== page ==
12 12, 2016

PV Card: Elbow Injuries

elbow injuries

Elbow injuries are a common presentation to the Emergency Department. This pocket card reviews some the imaging, acute management, and some pearls for the following injuries: elbow dislocation, radial head subluxation, supracondylar fractures (such as the xray on the right), radial head fracture, epicondylitis, condyle fractures, and olecranon fracture. Thanks to Dr. Jonathon Hancock (Doctor’s Hospital orthopedist) for the expert peer review.

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23 11, 2016

PV Card: LVAD Complications

lvad-image-from-mayo

Patients with left ventricular assist devices (LVAD) often cause much anxiety amongst providers in the emergency department. This is understandable with all of the hardware, diminished or absent peripheral pulses at baseline, and potential for complications. To add to the already helpful reviews about LVADs at REBELEM and emDocs, this is a PV card set providing a methodical approach to troubleshooting LVAD complications, including a reproduction of an algorithm for managing the LVAD patient with altered mental status from EMCrit.1–3
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21 11, 2016

PV Card: Knee Injuries | Quick Reference Guide

patella-dislocation knee injuriesOrthopedic injuries are commonly managed in the emergency department. Often a quick bedside reference card is needed to remind the clinician about the acute management decisions. This is the third of a series of orthopedic quick reference cards written by a team from the 2015-16 ALiEM Chief Resident Incubator. The first two were on ankle and hindfoot fractures and hip injuries. This card set covers knee injuries, specifically patella fractures, patella dislocation, and knee dislocation. These cards were expert reviewed by Dr. Scott Sherman, co-editor of the Emergency Orthopedics textbook (Amazon), and illustrations were created by Dr. Mary Haas.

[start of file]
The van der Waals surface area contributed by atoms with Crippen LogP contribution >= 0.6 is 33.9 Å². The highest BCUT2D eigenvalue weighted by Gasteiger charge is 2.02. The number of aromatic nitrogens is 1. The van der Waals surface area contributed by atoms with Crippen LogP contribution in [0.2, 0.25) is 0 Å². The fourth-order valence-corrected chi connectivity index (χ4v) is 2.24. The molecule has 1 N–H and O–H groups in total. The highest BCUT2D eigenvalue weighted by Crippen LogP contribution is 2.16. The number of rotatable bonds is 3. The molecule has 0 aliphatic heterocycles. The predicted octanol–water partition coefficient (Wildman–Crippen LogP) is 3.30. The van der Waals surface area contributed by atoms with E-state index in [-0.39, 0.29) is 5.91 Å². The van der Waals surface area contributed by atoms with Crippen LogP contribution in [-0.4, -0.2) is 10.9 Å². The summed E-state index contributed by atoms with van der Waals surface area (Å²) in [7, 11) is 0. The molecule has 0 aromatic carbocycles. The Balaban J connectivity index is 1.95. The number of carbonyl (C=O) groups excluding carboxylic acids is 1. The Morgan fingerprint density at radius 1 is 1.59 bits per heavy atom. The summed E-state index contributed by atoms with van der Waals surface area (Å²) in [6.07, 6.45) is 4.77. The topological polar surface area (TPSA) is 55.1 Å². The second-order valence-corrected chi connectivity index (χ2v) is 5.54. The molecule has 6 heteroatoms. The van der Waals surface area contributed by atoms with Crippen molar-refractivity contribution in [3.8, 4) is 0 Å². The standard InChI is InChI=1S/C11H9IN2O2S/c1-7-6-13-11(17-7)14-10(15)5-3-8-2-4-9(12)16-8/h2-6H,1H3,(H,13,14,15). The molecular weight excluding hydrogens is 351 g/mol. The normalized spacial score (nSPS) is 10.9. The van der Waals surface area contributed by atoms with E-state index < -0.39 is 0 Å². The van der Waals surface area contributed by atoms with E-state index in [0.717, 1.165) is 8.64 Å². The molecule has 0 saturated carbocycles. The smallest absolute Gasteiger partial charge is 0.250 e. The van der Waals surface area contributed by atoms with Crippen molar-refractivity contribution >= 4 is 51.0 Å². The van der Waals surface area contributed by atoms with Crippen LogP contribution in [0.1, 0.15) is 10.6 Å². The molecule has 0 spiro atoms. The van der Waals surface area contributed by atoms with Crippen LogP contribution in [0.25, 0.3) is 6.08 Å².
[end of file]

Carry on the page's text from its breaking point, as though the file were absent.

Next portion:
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14 11, 2016

PV Card: Hip Injuries | Quick Reference Guide

hip-dislocation-posterior-drawing hip injuriesOrthopedic injuries are commonly managed in the emergency department. Often a quick bedside reference card is needed to remind the clinician about the acute management decisions. This is the second of a series of orthopedic quick reference cards written by a team from the 2015-16 ALiEM Chief Resident Incubator. The first was on ankle and hindfoot fractures, and this card set covers hip injuries, such as hip dislocations and femur fractures. These cards were expert reviewed by Dr. Scott Sherman, co-editor of the Emergency Orthopedics textbook (Amazon), and illustrations were created by Dr. Mary Haas.

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7 11, 2016

PV Card: Algorithm for acute bronchiolitis management

baby-cough-canstockphoto5283520Bronchiolitis is a common lower respiratory tract infection in children less than 2 years old, and especially in those 3-6 months old. In a collaboration with the American Academy of Pediatrics’ (AAP) Section on Emergency Medicine Committee on Quality Transformation, we present a PV card summarizing the Section’s “Clinical Algorithm for Bronchiolitis in the Emergency Department Setting” (reproduced with permission).1 Dr. Shabnam Jain sums it up best in her expert peer review below: “In bronchiolitis, less is more.”
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15 08, 2016

PV Card: Introduction to ED Charting and Coding

ED charting and coding computer-charting-TEXT-canstockphoto17902161What makes a good chart? How do you write a good chart quickly? How about a good, efficient, billable chart? On average, residents and practicing physicians report they did not receive adequate training in charting and coding1–3 and resident charts are more often down-coded due to documentation failures than those of attendings and PAs.4 Thankfully, resident education in charting has improved over the past 15 years,5 and a little learning goes a long way to improve confidence6 and competence.7

In the spirit of #FOAMed, we would like to provide some pearls and pitfalls for EM documentation, starting with a PV card that addresses the basic elements of coding a chart. We hope it’s a handy on-shift reference.

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6 06, 2016

PV Card: Ankle and Hindfoot Fractures | Quick Reference Guide

Ankle and Hindfoot Fractures Talar Neck Hawkins Classification IVOrthopedic fractures and injuries are commonly managed in the emergency department. Often a quick bedside reference card is needed to remind the clinician about the acute management and follow-up instructions. Thanks to the efforts of a 2015-16 ALiEM Chief Resident Incubator team, we are pleased to announce the first of these reference cards. Ankle and hindfoot fractures covered include ankle malleolar fractures, talus, and calcaneus fractures. These cards were expert reviewed by Dr. Scott Sherman, co-editor of the Emergency Orthopedics textbook and illustrations were created by Dr. Mary Haas.

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